A study recently published in the journal Reproductive Sciences has found the possible mechanism by which talc exposure causes ovarian cancer. A great deal of research over the years has established a link between talc and ovarian cancer – but association by itself does not mean causation. Thanks to the efforts of three women scientists working at Wayne State University in Detroit, there is a greater understanding of that causation.

The study involved the in vitro application of talc to both healthy and cancerous ovarian cells. In both cases, contact between talc and the cells led to oxidation, similar to the process of cut fruit turning brown when exposed to air or an iron surface rusting. The effects on living cells, however, is far more serious and can cause a malignancy.

When talc came in contact with ovarian cells, the levels of oxidants rose rapidly over a 24-hour period, while anti-oxidant levels fell. In addition to causing cellular mutations that lead to cancer, the researchers found an increase of a protein known as CA-125. This protein is a cancer antigen, which is any substance foreign to the body that elicits an immune response. Oncologists monitor their patients’ blood for CA-125 levels in order to determine how well they are responding to treatment. In diagnostic medicine, it can be an early indicator of a malignancy.

On top of everything else, the cancer cells appear to feed on talc. Its presence caused a growth in the number of cancer cells, while inhibiting apoptosis (cell death). One member of the research team, Gassan Saed, has noted that talc exposure causes similar changes in healthy cells of the fallopian tubes, where cancer researchers believe ovarian cancer starts. It’s worth noting that lawyers for Johnson & Johnson in present litigation have filed motions to exclude testimony from Saed.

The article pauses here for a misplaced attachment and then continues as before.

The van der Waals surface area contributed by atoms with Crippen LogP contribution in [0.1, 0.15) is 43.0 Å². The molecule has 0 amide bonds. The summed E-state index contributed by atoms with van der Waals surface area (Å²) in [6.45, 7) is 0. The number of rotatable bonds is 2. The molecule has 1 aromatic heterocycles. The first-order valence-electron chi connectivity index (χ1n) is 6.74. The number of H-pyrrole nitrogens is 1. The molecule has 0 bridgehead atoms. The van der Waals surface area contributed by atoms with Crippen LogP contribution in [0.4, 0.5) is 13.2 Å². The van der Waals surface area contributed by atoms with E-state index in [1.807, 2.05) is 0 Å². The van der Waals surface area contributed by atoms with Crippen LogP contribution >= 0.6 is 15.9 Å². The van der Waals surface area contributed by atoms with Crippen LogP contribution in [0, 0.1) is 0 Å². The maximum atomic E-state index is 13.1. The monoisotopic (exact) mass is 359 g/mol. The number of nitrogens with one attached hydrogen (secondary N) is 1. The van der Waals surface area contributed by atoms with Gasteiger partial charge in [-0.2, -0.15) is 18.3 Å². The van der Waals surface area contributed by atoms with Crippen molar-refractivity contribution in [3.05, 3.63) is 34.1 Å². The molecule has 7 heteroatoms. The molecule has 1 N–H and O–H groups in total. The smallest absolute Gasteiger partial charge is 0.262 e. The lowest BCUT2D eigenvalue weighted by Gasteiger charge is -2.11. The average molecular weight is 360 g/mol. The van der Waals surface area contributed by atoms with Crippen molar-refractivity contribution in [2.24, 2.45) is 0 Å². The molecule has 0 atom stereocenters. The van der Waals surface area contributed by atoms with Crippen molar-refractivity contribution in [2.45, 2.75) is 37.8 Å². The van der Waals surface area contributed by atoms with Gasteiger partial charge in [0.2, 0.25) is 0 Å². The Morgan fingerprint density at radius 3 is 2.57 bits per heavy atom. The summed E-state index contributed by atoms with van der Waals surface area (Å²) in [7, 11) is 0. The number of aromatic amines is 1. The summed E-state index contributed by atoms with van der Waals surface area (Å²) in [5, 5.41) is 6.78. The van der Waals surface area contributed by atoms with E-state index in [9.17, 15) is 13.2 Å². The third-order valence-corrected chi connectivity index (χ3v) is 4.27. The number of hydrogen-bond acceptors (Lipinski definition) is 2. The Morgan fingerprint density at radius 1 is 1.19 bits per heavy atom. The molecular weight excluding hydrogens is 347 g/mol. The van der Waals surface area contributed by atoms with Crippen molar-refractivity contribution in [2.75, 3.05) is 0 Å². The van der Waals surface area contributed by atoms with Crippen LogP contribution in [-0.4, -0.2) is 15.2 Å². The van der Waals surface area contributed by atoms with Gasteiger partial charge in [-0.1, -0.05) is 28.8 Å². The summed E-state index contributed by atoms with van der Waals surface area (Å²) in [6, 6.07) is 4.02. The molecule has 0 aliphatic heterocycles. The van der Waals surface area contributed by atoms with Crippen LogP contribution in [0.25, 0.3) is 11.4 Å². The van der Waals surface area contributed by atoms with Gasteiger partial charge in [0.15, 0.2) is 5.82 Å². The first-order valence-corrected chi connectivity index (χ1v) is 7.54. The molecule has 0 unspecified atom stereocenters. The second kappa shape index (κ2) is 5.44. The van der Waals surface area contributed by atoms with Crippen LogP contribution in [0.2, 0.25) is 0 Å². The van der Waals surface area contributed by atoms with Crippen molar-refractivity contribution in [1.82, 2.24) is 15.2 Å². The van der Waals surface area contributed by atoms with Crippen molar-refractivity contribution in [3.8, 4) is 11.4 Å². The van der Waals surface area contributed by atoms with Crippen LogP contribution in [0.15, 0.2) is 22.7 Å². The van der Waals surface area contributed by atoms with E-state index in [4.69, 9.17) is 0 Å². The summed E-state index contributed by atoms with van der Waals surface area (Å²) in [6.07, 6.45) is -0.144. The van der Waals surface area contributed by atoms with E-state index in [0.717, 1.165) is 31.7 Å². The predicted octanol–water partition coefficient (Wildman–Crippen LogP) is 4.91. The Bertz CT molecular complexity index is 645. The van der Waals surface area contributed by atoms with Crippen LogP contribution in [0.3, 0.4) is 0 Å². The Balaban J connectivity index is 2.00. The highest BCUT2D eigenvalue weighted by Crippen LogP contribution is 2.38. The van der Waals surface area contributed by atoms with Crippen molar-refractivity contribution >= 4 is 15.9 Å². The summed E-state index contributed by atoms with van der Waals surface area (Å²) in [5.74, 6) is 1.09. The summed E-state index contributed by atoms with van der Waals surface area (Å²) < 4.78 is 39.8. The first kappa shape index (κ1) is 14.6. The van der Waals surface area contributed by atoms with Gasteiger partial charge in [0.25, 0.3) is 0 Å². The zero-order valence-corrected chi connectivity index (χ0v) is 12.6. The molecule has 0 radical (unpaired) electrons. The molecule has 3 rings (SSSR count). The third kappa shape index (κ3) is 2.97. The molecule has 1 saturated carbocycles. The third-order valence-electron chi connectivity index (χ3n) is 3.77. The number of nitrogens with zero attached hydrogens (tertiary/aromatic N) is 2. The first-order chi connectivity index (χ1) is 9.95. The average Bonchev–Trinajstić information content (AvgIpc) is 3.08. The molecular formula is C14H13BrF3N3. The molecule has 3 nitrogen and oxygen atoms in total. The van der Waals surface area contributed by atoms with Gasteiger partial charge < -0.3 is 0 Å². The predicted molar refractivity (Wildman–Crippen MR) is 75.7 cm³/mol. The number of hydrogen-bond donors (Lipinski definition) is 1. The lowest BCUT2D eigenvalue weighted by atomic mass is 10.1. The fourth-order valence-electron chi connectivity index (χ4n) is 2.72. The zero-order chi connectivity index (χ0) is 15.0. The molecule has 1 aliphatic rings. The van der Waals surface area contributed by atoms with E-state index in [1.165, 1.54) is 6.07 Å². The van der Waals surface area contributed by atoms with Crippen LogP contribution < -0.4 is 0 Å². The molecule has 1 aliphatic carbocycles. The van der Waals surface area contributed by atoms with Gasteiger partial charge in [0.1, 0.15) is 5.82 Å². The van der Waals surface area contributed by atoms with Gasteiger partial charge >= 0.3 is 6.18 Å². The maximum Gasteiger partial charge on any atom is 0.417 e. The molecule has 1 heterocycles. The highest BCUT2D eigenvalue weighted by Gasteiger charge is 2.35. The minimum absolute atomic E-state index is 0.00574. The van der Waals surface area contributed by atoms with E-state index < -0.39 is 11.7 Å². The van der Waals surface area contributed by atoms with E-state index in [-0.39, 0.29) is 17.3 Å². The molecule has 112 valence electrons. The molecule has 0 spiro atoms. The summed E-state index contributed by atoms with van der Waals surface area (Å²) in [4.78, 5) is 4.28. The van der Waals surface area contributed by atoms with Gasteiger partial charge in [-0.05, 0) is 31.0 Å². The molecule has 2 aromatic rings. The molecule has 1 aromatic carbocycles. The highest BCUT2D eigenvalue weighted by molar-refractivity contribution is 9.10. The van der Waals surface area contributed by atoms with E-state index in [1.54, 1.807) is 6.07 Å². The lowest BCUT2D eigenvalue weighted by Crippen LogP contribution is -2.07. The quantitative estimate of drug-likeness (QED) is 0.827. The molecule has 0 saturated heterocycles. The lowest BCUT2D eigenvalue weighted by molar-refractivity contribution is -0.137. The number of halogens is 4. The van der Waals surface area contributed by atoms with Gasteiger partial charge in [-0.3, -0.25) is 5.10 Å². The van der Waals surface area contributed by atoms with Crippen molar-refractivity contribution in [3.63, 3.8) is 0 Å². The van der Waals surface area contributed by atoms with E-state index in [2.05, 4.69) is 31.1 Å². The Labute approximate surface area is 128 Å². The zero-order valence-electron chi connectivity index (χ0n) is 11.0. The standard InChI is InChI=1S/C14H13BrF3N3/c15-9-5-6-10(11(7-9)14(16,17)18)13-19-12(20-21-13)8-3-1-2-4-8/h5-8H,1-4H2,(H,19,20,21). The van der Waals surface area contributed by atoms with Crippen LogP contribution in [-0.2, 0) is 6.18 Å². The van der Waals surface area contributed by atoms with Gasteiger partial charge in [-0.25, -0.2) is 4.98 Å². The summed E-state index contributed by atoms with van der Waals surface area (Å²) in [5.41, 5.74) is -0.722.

While the results of the current study are not 100 percent definitive, it gives plaintiffs in current talcum powder litigation some powerful ammunition in their fight to hold Johnson & Johnson accountable. Currently, there are approximately 14,000 pending lawsuits against the health care products company by plaintiffs claiming they contracted cancer as a result of using talc-containing products such as Baby Powder and Shower to Shower. So far, most of the verdicts have favored plaintiffs. Last year, a federal jury in St. Louis awarded $4.7 billion to a group of 22 women who claimed asbestos contamination in the talc caused their diseases.

It is a scientific fact that asbestos deposits frequently occur near talc mines, since both minerals are formed by similar geologic processes. It is also true that asbestos is a carcinogen. One type of cancer, mesothelioma, has no other known cause other than radiation or asbestos exposure. Nonetheless, it is now apparent that Johnson & Johnson’s dubious claims that their talc has always been asbestos-free may be moot in cases going forward involving ovarian cancer.

K.J. McElrath is a former history and social studies teacher who has long maintained a keen interest in legal and social issues. In addition to writing for The Ring of Fire, he is the author of two published novels: Tamanous Cooley, a darkly comic environmental twist on Dante's Inferno, and The Missionary's Wife, a story of the conflict between human nature and fundamentalist religious dogma. When not engaged in journalistic or literary pursuits, K.J. works as an entertainer and film composer.